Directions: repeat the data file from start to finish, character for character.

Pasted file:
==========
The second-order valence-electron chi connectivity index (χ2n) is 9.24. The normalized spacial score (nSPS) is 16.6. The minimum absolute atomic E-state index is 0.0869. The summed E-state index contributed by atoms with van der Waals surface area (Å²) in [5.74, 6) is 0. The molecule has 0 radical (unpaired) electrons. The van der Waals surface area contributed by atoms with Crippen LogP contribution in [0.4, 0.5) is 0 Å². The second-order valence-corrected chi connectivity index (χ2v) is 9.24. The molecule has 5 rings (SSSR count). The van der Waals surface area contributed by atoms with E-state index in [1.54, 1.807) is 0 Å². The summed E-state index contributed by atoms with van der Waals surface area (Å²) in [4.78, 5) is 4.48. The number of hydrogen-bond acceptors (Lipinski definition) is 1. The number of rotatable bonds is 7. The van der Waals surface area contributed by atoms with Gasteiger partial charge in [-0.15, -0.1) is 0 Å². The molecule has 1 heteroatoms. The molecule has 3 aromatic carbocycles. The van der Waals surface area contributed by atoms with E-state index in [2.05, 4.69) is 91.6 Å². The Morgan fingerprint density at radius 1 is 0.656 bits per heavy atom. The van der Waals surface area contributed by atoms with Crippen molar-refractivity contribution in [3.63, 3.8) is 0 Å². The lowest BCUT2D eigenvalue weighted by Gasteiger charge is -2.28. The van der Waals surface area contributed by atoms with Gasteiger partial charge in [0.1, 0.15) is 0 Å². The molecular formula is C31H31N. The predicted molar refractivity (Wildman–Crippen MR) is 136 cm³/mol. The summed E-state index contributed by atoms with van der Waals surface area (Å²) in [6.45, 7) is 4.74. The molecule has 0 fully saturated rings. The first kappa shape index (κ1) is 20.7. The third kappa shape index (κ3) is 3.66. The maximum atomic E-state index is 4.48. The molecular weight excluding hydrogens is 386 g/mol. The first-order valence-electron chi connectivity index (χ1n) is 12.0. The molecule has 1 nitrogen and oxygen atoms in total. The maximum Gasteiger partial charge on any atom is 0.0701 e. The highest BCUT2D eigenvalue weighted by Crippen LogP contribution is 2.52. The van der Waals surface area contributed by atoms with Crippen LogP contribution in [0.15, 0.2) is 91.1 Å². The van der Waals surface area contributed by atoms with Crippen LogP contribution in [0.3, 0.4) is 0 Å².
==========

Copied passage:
The second-order valence-electron chi connectivity index (χ2n) is 9.24. The normalized spacial score (nSPS) is 16.6. The minimum absolute atomic E-state index is 0.0869. The summed E-state index contributed by atoms with van der Waals surface area (Å²) in [5.74, 6) is 0. The molecule has 0 radical (unpaired) electrons. The van der Waals surface area contributed by atoms with Crippen LogP contribution in [0.4, 0.5) is 0 Å². The second-order valence-corrected chi connectivity index (χ2v) is 9.24. The molecule has 5 rings (SSSR count). The van der Waals surface area contributed by atoms with E-state index in [1.54, 1.807) is 0 Å². The summed E-state index contributed by atoms with van der Waals surface area (Å²) in [4.78, 5) is 4.48. The number of hydrogen-bond acceptors (Lipinski definition) is 1. The number of rotatable bonds is 7. The van der Waals surface area contributed by atoms with Gasteiger partial charge in [-0.15, -0.1) is 0 Å². The molecule has 1 heteroatoms. The molecule has 3 aromatic carbocycles. The van der Waals surface area contributed by atoms with E-state index in [2.05, 4.69) is 91.6 Å². The Morgan fingerprint density at radius 1 is 0.656 bits per heavy atom. The van der Waals surface area contributed by atoms with Crippen molar-refractivity contribution in [3.63, 3.8) is 0 Å². The lowest BCUT2D eigenvalue weighted by Gasteiger charge is -2.28. The van der Waals surface area contributed by atoms with Gasteiger partial charge in [0.1, 0.15) is 0 Å². The molecular formula is C31H31N. The predicted molar refractivity (Wildman–Crippen MR) is 136 cm³/mol. The summed E-state index contributed by atoms with van der Waals surface area (Å²) in [6.45, 7) is 4.74. The molecule has 0 fully saturated rings. The first kappa shape index (κ1) is 20.7. The third kappa shape index (κ3) is 3.66. The maximum atomic E-state index is 4.48. The molecular weight excluding hydrogens is 386 g/mol. The first-order valence-electron chi connectivity index (χ1n) is 12.0. The molecule has 1 nitrogen and oxygen atoms in total. The maximum Gasteiger partial charge on any atom is 0.0701 e. The highest BCUT2D eigenvalue weighted by Crippen LogP contribution is 2.52. The van der Waals surface area contributed by atoms with Crippen LogP contribution in [0.15, 0.2) is 91.1 Å². The van der Waals surface area contributed by atoms with Crippen LogP contribution in [0.3, 0.4) is 0 Å².